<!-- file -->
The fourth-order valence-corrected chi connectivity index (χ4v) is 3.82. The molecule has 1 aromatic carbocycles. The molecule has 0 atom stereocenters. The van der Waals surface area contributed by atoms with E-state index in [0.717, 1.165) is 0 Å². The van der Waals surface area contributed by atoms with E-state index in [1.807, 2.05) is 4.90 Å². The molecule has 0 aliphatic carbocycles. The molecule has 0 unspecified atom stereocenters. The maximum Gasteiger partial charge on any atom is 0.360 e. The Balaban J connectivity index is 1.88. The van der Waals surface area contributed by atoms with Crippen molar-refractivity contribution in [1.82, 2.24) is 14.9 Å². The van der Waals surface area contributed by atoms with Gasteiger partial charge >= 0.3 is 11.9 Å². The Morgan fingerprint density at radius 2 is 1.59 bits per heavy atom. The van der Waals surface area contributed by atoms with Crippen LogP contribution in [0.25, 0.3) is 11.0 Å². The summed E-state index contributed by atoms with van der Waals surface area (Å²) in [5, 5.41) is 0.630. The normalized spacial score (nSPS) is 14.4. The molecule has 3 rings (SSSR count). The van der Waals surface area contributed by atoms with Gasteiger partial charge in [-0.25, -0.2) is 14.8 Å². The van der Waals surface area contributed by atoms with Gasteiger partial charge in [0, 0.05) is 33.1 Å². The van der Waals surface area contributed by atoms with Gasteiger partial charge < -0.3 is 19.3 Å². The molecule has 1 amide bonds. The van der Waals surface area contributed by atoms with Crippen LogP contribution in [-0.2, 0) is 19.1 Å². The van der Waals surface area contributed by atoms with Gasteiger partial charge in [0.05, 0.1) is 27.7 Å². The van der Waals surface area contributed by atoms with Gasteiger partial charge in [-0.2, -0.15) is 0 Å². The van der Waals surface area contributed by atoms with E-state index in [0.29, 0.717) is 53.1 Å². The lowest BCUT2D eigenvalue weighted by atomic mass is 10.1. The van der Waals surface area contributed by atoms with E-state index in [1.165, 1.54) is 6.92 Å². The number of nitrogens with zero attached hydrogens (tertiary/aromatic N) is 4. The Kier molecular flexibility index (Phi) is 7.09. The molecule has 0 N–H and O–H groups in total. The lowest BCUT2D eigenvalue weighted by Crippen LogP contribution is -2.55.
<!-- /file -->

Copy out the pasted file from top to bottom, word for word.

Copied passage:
The fourth-order valence-corrected chi connectivity index (χ4v) is 3.82. The molecule has 1 aromatic carbocycles. The molecule has 0 atom stereocenters. The van der Waals surface area contributed by atoms with E-state index in [0.717, 1.165) is 0 Å². The van der Waals surface area contributed by atoms with E-state index in [1.807, 2.05) is 4.90 Å². The molecule has 0 aliphatic carbocycles. The molecule has 0 unspecified atom stereocenters. The maximum Gasteiger partial charge on any atom is 0.360 e. The Balaban J connectivity index is 1.88. The van der Waals surface area contributed by atoms with Crippen molar-refractivity contribution in [1.82, 2.24) is 14.9 Å². The van der Waals surface area contributed by atoms with Gasteiger partial charge >= 0.3 is 11.9 Å². The Morgan fingerprint density at radius 2 is 1.59 bits per heavy atom. The van der Waals surface area contributed by atoms with Crippen LogP contribution in [0.25, 0.3) is 11.0 Å². The summed E-state index contributed by atoms with van der Waals surface area (Å²) in [5, 5.41) is 0.630. The normalized spacial score (nSPS) is 14.4. The molecule has 3 rings (SSSR count). The van der Waals surface area contributed by atoms with Gasteiger partial charge in [-0.25, -0.2) is 14.8 Å². The van der Waals surface area contributed by atoms with Gasteiger partial charge in [0, 0.05) is 33.1 Å². The van der Waals surface area contributed by atoms with Gasteiger partial charge < -0.3 is 19.3 Å². The molecule has 1 amide bonds. The van der Waals surface area contributed by atoms with Crippen LogP contribution in [-0.2, 0) is 19.1 Å². The van der Waals surface area contributed by atoms with Gasteiger partial charge in [0.05, 0.1) is 27.7 Å². The van der Waals surface area contributed by atoms with Gasteiger partial charge in [-0.2, -0.15) is 0 Å². The van der Waals surface area contributed by atoms with E-state index in [0.29, 0.717) is 53.1 Å². The lowest BCUT2D eigenvalue weighted by atomic mass is 10.1. The van der Waals surface area contributed by atoms with E-state index in [1.165, 1.54) is 6.92 Å². The number of nitrogens with zero attached hydrogens (tertiary/aromatic N) is 4. The Kier molecular flexibility index (Phi) is 7.09. The molecule has 0 N–H and O–H groups in total. The lowest BCUT2D eigenvalue weighted by Crippen LogP contribution is -2.55.